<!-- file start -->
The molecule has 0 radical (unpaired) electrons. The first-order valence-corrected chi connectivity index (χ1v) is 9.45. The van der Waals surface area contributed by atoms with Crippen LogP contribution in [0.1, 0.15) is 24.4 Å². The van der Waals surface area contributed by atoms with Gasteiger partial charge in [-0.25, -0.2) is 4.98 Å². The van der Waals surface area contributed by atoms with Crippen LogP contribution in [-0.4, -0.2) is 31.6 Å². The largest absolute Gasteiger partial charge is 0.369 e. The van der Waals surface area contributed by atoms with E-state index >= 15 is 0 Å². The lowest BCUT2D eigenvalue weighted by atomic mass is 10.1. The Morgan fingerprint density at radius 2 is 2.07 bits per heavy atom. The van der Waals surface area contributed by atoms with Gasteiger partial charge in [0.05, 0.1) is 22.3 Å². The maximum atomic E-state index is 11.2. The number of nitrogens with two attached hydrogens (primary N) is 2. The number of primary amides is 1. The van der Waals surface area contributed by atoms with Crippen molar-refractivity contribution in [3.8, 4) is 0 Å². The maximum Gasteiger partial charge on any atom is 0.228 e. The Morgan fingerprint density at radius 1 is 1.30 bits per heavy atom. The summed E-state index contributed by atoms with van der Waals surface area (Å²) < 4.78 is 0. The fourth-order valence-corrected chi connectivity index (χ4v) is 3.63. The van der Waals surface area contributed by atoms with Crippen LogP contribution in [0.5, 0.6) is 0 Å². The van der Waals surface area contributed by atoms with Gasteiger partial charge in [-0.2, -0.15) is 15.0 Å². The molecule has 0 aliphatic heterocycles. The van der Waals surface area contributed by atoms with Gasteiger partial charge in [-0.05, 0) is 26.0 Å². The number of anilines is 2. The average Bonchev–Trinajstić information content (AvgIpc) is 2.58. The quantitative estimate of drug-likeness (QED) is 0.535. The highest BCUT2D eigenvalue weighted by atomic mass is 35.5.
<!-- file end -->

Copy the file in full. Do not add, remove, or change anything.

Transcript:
The molecule has 0 radical (unpaired) electrons. The first-order valence-corrected chi connectivity index (χ1v) is 9.45. The van der Waals surface area contributed by atoms with Crippen LogP contribution in [0.1, 0.15) is 24.4 Å². The van der Waals surface area contributed by atoms with Gasteiger partial charge in [-0.25, -0.2) is 4.98 Å². The van der Waals surface area contributed by atoms with Crippen LogP contribution in [-0.4, -0.2) is 31.6 Å². The largest absolute Gasteiger partial charge is 0.369 e. The van der Waals surface area contributed by atoms with E-state index >= 15 is 0 Å². The lowest BCUT2D eigenvalue weighted by atomic mass is 10.1. The Morgan fingerprint density at radius 2 is 2.07 bits per heavy atom. The van der Waals surface area contributed by atoms with Gasteiger partial charge in [0.05, 0.1) is 22.3 Å². The maximum atomic E-state index is 11.2. The number of nitrogens with two attached hydrogens (primary N) is 2. The number of primary amides is 1. The van der Waals surface area contributed by atoms with Crippen molar-refractivity contribution in [3.8, 4) is 0 Å². The maximum Gasteiger partial charge on any atom is 0.228 e. The Morgan fingerprint density at radius 1 is 1.30 bits per heavy atom. The summed E-state index contributed by atoms with van der Waals surface area (Å²) < 4.78 is 0. The fourth-order valence-corrected chi connectivity index (χ4v) is 3.63. The van der Waals surface area contributed by atoms with Crippen LogP contribution in [0.5, 0.6) is 0 Å². The van der Waals surface area contributed by atoms with Gasteiger partial charge in [-0.2, -0.15) is 15.0 Å². The molecule has 0 aliphatic heterocycles. The van der Waals surface area contributed by atoms with Gasteiger partial charge in [-0.05, 0) is 26.0 Å². The number of anilines is 2. The average Bonchev–Trinajstić information content (AvgIpc) is 2.58. The quantitative estimate of drug-likeness (QED) is 0.535. The highest BCUT2D eigenvalue weighted by atomic mass is 35.5.